This photograph was taken of my grandmother, Annie, following admission to the Talgarth Mental Asylum, Wales,1930. She was forty years old.
My family history, like all history, is liberally sprinkled with women whose lives were blighted; by the inequalities of society, and through the neglect, stupidity or downright cruelty of others. Most of what I know of Annie comes from the stories of other people who knew her, and from the medical records of the asylum. The medical records state bald facts, which in the light of all else I know, are all the more distressing.
My granny had beautiful black hair of which she was very proud. By day, she wore it plaited and rolled into a bun at the nape of her neck. At night, she undid that plait and let her hair fall down. It was so long, she could sit on it and with the help of her little girls, it was given 100 brush strokes, every night before bed.
When she was carted away to the asylum, she believed she was going to have a short rest. Her nightmare began on arrival. The first thing they did was to chop off her hair, her beautiful long mane of glossy, black hair. It was a standard procedure; head lice being rife in such institutions, long hair would pick them up and spread them like wild fire. They then took a photograph of her (see above). Her face presents the abject misery that she must have been feeling at the time. Further indignity followed with an intimate and detailed examination of every part of her anatomy, faithfully recorded in the ledger.
She must have been a stunner, Annie, before hard toil, nine children, and a poor diet ravaged her. It was noted in their ledger that she had grey eyes; a stunning combination with that long black hair. She was underweight and undernourished and had an overactive thyroid. She was on her last legs when she entered that place and they all but knocked her legs from beneath her.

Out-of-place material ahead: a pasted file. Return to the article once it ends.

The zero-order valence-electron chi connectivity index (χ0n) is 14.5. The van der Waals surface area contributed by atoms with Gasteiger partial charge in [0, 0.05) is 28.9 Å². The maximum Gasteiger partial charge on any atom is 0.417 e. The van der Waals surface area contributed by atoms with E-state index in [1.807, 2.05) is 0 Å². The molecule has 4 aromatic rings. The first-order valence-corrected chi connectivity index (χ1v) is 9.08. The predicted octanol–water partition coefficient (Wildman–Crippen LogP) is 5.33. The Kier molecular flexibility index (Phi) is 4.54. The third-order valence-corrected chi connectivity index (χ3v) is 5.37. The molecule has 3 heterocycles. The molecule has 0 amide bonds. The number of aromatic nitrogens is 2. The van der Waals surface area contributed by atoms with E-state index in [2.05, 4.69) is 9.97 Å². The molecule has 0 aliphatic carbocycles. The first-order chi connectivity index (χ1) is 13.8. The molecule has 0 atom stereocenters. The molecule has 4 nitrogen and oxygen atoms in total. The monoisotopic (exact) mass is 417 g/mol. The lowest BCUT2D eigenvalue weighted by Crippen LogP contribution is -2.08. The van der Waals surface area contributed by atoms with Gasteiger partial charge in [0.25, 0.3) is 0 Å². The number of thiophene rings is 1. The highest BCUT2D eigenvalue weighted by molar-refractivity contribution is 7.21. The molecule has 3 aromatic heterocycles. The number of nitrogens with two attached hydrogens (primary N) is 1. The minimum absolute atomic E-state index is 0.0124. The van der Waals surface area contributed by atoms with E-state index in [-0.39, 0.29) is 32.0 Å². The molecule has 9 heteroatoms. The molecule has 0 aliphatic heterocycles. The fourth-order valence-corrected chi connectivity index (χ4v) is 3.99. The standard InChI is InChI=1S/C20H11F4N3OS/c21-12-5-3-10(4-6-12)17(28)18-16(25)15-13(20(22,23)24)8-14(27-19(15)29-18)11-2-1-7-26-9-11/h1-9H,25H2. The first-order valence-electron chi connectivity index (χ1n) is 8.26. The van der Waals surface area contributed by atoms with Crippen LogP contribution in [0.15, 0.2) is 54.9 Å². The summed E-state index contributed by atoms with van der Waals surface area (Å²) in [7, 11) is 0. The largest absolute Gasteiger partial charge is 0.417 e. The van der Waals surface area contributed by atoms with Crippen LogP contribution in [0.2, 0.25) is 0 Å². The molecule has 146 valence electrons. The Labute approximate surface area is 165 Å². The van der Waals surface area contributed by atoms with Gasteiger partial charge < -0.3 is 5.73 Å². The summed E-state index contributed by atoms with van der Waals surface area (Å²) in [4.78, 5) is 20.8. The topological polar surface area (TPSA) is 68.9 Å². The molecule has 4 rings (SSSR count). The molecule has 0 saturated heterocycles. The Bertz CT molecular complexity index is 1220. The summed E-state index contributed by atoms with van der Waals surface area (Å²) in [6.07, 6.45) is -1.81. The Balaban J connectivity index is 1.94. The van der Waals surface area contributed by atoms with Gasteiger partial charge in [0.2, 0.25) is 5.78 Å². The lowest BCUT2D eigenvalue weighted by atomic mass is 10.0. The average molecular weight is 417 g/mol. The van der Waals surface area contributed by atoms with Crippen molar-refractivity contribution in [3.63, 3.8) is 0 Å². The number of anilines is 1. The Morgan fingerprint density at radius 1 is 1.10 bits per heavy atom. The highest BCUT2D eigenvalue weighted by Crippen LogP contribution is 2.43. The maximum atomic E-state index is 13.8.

What hellish place must she have thought she’d been brought to? This was no rest home, no holiday, this was hell itself. What had she done to deserve such treatment, to be pushed and prodded and twisted and turned like a carcass of meat? She tells them that a mistake has been made and they must let her go immediately; home to her children who would be worrying where their Mam had gone.
She tells them why she has been unable to cease crying (the reason given for her admission); that her husband knocked her about and threatened to kill her. The following are some of the comments written in their ledger, repeated year after year.
“She is suffering from delusional psychosis. States that prior to admission, her husband desired to get rid of her and had made several attempts on her life.”
“Her delusions change little as time goes on. She still believes her husband was trying to get rid of her and made serious attempts on her life.”
“She remains much the same mentally. She gives a very poor account of herself. She continues to state that her husband used to knock her about a great deal and several times threatened to kill her.”
“No mental change since last note. Demented with delusions of persecution.”
The last comment was written only three months before her release in 1948. For eighteen years, every time she was interviewed by a psychiatrist, Annie told them the same story about her husband. Every time she told it, it was seen as evidence of her delusional madness.
The tragedy is that she spoke the truth. Her husband was a brutal man and he had, indeed, knocked her about for years, and attempted to murder her, strangling her by the throat in one of his rages. He would have succeeded if he had not been dragged off by his oldest daughter and two sons.